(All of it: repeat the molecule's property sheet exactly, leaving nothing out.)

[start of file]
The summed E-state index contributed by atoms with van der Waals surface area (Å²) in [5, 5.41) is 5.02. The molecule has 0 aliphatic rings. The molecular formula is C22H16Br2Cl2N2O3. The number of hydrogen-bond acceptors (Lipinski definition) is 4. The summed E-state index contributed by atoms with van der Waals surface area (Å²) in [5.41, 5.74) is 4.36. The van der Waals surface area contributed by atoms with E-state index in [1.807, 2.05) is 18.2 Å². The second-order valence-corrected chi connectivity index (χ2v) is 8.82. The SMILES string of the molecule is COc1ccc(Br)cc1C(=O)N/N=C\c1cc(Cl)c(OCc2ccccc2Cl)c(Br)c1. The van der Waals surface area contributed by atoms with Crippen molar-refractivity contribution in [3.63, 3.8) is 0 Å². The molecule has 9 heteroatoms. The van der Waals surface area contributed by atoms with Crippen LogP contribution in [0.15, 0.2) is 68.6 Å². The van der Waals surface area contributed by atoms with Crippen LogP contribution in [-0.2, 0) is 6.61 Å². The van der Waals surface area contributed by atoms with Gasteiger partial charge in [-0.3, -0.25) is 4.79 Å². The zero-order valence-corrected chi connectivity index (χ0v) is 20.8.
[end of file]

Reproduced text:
The summed E-state index contributed by atoms with van der Waals surface area (Å²) in [5, 5.41) is 5.02. The molecule has 0 aliphatic rings. The molecular formula is C22H16Br2Cl2N2O3. The number of hydrogen-bond acceptors (Lipinski definition) is 4. The summed E-state index contributed by atoms with van der Waals surface area (Å²) in [5.41, 5.74) is 4.36. The van der Waals surface area contributed by atoms with E-state index in [1.807, 2.05) is 18.2 Å². The second-order valence-corrected chi connectivity index (χ2v) is 8.82. The SMILES string of the molecule is COc1ccc(Br)cc1C(=O)N/N=C\c1cc(Cl)c(OCc2ccccc2Cl)c(Br)c1. The van der Waals surface area contributed by atoms with Crippen molar-refractivity contribution in [3.63, 3.8) is 0 Å². The molecule has 9 heteroatoms. The van der Waals surface area contributed by atoms with Crippen LogP contribution in [0.15, 0.2) is 68.6 Å². The van der Waals surface area contributed by atoms with Crippen LogP contribution in [-0.2, 0) is 6.61 Å². The van der Waals surface area contributed by atoms with Gasteiger partial charge in [-0.3, -0.25) is 4.79 Å². The zero-order valence-corrected chi connectivity index (χ0v) is 20.8.